Ellora’s Cave Fails to Show Up, Respond to Discovery in Lawsuit
Christine Brashears, owner of Samhain Publishing, brought suit against Ellora’s Cave on April 2008. The details of the original suit I blogged about here. Ellora’s Cave filed a countersuit, alleging Brashear engaged in misappropriation of trade secrets, defamation, breach of contract, tortious interference with existing and prospective contracts, among other allegations.
Discovery (the exchange of paper documents, written questions, and oral depositions) commenced but Ellora’s Cave refused to comply with repeated requests from Brashear and orders of the court. Finally, the court found Ellora’s Cave in contempt and dismissed with prejudice (meaning that they couldn’t bring these claims again) all the allegations against Brashears. This occurred in November of 2009. (PDF ruling here).
Ellora’s Cave was given one last chance to respond to the discovery but instead of responding, they filed for a protective order asking the court to limit what documents EC had to produce to Brashear. The Court granted the motion in part and denied the motion in part. A pretrial hearing was scheduled.
No attorney showed up for the pretrial nor did any of the representatives for EC. I understand missing court appointments (I really don’t understand it but it can happen) but to not even follow up and provide even a lame excuse? This was the third attorney that EC had in the litigation, the previous two withdrawing.
As the court order noted, the court placed phone calls, waited sixty-five minutes, and still there was no response. The court then ordered a judgment against EC in favor of Brashear. (PDF order here).
All that is left for Brashear is to prove her damages or what she believes that Ellora’s Cave owes her. According to her petition, she has estimated the profit of Ellora’s Cave each year and reported that to the IRS. Likely, she will present this as evidence of her loss. If EC doesn’t show up (and why would anyone expect them to at this point), the court doesn’t have much option but to take the evidence provided by Brashear as verbotim. According to the Forbes article, EC was doing $6.7 million in revenue in 2006 and a recent article points to $5 million in revenue in 2009. (Let’s not even get started about how the most well known brand in romance epublishing had declining revenues when ebook sales are quadrupling every quarter).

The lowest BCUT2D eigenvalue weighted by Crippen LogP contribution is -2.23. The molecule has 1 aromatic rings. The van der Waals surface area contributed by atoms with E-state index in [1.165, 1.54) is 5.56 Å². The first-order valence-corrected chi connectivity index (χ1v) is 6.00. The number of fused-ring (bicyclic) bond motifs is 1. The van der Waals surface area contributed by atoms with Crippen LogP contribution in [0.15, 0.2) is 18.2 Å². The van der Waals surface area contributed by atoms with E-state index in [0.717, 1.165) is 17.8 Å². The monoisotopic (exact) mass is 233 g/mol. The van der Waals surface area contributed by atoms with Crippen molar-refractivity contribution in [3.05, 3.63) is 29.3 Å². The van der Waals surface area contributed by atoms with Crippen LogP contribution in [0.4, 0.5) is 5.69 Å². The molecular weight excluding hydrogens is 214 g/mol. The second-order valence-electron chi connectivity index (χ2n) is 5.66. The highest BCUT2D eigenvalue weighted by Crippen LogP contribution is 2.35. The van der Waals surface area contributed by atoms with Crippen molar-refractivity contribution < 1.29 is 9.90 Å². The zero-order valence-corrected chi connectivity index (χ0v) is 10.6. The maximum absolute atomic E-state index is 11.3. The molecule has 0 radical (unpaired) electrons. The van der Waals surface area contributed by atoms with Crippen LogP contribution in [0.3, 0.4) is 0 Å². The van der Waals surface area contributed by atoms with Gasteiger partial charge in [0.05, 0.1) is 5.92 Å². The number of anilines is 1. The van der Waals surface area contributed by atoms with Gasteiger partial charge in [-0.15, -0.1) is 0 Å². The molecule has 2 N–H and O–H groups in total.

At this point, Ellora’s Cave can ask for a reconsideration by the judge but these are rarely granted unless there are extenuating circumstances like the attorney’s relative dying but even then you can contact the judge and ask for an extension of time. EC can appeal the judgment but, in my opinion, it’s not likely to be overturned by an appellate court. If EC did appeal, it would have to put up an appeal bond which is generally 10% of the overall judgment and, of course, interest would accrue. Further, they would have to pay for a law firm to do an appeal and appeals are very expensive. If they don’t act, the judgment would be considered final and Brashear could place a lien on the EC profits.
What this means for Ellora’s Cave depends largely upon its cash reserves. If it has the money to pay the judgment, it may delay expansion but EC does not need a ready amount of cash to keep publishing given that much of the business is royalty based, from the authors to the editors. If it doesn’t have the ready cash? That’s probably not very good for EC.